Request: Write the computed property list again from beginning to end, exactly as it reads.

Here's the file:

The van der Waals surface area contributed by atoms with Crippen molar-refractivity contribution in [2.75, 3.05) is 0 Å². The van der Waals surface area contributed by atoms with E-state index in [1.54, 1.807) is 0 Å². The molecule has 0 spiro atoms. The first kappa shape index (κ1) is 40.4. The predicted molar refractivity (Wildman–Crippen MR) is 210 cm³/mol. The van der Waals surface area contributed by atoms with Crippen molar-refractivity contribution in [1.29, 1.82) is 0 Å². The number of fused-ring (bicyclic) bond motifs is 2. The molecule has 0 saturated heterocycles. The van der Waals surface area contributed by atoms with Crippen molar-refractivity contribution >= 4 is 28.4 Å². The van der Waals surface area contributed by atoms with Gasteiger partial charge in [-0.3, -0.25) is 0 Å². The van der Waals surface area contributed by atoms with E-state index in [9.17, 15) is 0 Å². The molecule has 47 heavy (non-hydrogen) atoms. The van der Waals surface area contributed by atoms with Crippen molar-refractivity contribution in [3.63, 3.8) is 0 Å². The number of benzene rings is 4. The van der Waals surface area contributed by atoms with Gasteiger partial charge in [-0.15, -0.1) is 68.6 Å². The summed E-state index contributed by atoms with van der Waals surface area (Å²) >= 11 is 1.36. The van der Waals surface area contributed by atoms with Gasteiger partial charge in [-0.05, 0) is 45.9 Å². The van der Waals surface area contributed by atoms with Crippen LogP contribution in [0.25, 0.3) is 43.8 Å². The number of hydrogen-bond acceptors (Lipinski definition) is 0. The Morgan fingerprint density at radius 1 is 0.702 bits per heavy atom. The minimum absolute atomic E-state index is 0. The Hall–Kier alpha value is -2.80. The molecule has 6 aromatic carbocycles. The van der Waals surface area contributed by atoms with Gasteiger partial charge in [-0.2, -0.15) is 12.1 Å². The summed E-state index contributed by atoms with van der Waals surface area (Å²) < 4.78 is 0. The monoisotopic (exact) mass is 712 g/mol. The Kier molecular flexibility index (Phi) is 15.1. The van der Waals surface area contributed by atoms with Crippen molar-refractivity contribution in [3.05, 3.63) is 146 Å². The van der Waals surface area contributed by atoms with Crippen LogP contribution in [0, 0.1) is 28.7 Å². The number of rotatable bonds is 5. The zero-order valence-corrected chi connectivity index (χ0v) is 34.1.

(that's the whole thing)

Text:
The van der Waals surface area contributed by atoms with Crippen molar-refractivity contribution in [2.75, 3.05) is 0 Å². The van der Waals surface area contributed by atoms with E-state index in [1.54, 1.807) is 0 Å². The molecule has 0 spiro atoms. The first kappa shape index (κ1) is 40.4. The predicted molar refractivity (Wildman–Crippen MR) is 210 cm³/mol. The van der Waals surface area contributed by atoms with Crippen molar-refractivity contribution in [1.29, 1.82) is 0 Å². The number of fused-ring (bicyclic) bond motifs is 2. The molecule has 0 saturated heterocycles. The van der Waals surface area contributed by atoms with Crippen molar-refractivity contribution >= 4 is 28.4 Å². The van der Waals surface area contributed by atoms with Gasteiger partial charge in [-0.3, -0.25) is 0 Å². The van der Waals surface area contributed by atoms with E-state index in [9.17, 15) is 0 Å². The molecule has 47 heavy (non-hydrogen) atoms. The van der Waals surface area contributed by atoms with Crippen molar-refractivity contribution in [3.63, 3.8) is 0 Å². The number of benzene rings is 4. The van der Waals surface area contributed by atoms with Gasteiger partial charge in [-0.15, -0.1) is 68.6 Å². The summed E-state index contributed by atoms with van der Waals surface area (Å²) >= 11 is 1.36. The van der Waals surface area contributed by atoms with Gasteiger partial charge in [-0.05, 0) is 45.9 Å². The van der Waals surface area contributed by atoms with Crippen LogP contribution in [0.25, 0.3) is 43.8 Å². The number of hydrogen-bond acceptors (Lipinski definition) is 0. The Morgan fingerprint density at radius 1 is 0.702 bits per heavy atom. The minimum absolute atomic E-state index is 0. The Hall–Kier alpha value is -2.80. The molecule has 6 aromatic carbocycles. The van der Waals surface area contributed by atoms with Gasteiger partial charge in [-0.2, -0.15) is 12.1 Å². The summed E-state index contributed by atoms with van der Waals surface area (Å²) < 4.78 is 0. The monoisotopic (exact) mass is 712 g/mol. The Kier molecular flexibility index (Phi) is 15.1. The van der Waals surface area contributed by atoms with Crippen molar-refractivity contribution in [3.05, 3.63) is 146 Å². The van der Waals surface area contributed by atoms with Crippen LogP contribution in [0, 0.1) is 28.7 Å². The number of rotatable bonds is 5. The zero-order valence-corrected chi connectivity index (χ0v) is 34.1.